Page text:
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Preventing Noise-Induced Hearing Loss and Tinnitus


Host Institution
Oregon Health & Science University: Center for Healthy Native Communities

Health Topics
Deaf & hard-of-hearing | Healthy youth

In 2007 and 2008, researchers from the Center for Healthy Native Communities conducted audiometric tests among American Indians in the Pacific Northwest and found a high prevalence (43% to 66%) of noise-induced hearing loss. Potentially hazardous noise comes from both occupational and recreational sources. By educating people about noise exposure when they are young, hearing loss, which may develop over years, may be prevented.

Researchers are adapting an effective program (Dangerous Decibels®) to prevent noise-induced hearing loss and tinnitus (ringing in the ears) in 8 of 43 federally-recognized American Indian tribes of 3 Pacific Northwest states—Idaho, Oregon, and Washington. Two groups of fourth- and fifth-grade American Indian students participate in the program. One group receives a 50-minute classroom educational presentation, and a second group participates in an enhanced program that includes the presentation, family and community involvement, attendance at a museum exhibit, and additional classroom presentations. Also as part of the enhanced program, articles about hearing loss problems and solutions are distributed through a major print media outlet, and a public awareness campaign is broadcast on the radio to increase awareness about hearing-loss prevention. After the classroom presentation, students in the enhanced group attend a family event at their school to view a traveling museum exhibit. The event includes a blessing, a prayer, an explanation of the importance of hearing to tribal culture, and interaction with “Jolene,” the exhibit’s mannequin. Students can find out if the volume level of their personal music players is dangerous by placing their earphones into Jolene’s ears. The exhibit includes interactive learning components to educate students about hearing, ear structure, safe and dangerous sound levels—all by using state-of-the-art technology. Students visit the exhibit once in person during the family event and a second time 4-weeks later, by accessing a Web-based virtual exhibit in their school’s computer lab. Students in each group will be assessed at baseline and at 3 and 6 months later on knowledge, attitudes, and behaviors related to hearing health and hearing-loss prevention. After the research project ends, enhanced program activities are offered to the classroom presentation-only group. Outcomes for the two groups will be compared to assess the effectiveness of the enhanced program.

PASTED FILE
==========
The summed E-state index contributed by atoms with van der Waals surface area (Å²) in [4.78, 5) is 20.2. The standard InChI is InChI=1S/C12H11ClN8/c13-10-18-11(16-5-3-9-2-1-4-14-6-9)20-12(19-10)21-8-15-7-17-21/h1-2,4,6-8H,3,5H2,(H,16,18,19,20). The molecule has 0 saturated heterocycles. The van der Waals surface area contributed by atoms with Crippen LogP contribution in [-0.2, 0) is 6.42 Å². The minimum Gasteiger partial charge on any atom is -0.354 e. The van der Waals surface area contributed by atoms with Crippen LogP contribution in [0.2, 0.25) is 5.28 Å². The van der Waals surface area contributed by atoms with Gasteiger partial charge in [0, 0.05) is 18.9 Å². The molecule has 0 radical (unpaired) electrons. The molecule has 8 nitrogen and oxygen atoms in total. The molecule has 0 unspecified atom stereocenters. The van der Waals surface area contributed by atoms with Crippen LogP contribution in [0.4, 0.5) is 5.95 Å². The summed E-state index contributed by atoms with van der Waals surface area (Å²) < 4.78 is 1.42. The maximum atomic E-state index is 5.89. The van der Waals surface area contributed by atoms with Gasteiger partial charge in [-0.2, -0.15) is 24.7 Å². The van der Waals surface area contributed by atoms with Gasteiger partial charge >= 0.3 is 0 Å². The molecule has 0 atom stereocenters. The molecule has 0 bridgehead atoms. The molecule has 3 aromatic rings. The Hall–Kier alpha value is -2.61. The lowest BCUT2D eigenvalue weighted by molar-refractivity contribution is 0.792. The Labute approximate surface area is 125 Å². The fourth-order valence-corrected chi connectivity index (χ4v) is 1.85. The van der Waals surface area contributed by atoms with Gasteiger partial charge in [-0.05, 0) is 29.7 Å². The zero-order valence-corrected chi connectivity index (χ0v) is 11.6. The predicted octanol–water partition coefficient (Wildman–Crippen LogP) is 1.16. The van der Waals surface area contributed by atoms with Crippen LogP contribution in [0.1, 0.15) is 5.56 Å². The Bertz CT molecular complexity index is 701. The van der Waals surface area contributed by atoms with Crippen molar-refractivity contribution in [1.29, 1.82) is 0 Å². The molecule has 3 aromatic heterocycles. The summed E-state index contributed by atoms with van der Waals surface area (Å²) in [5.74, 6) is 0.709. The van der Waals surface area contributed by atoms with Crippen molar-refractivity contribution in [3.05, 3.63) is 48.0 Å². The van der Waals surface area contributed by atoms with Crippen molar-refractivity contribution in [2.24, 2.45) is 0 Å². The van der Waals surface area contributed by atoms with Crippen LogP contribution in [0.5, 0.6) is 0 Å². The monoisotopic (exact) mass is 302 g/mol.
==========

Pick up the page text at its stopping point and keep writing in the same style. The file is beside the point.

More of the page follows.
Research Setting
Tribal nation or area
Race or Ethnicity
American Indian or Alaska Native
No specific focus
Age Group
Children (4-11 years)
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Principal Investigator
William Martin

Project Identifier
Tribal Community-Based Prevention of Noise-Induced Hearing Loss and Tinnitus - Core Project (2009-2014)

Funding Source
PRC Program

Project Status
Not active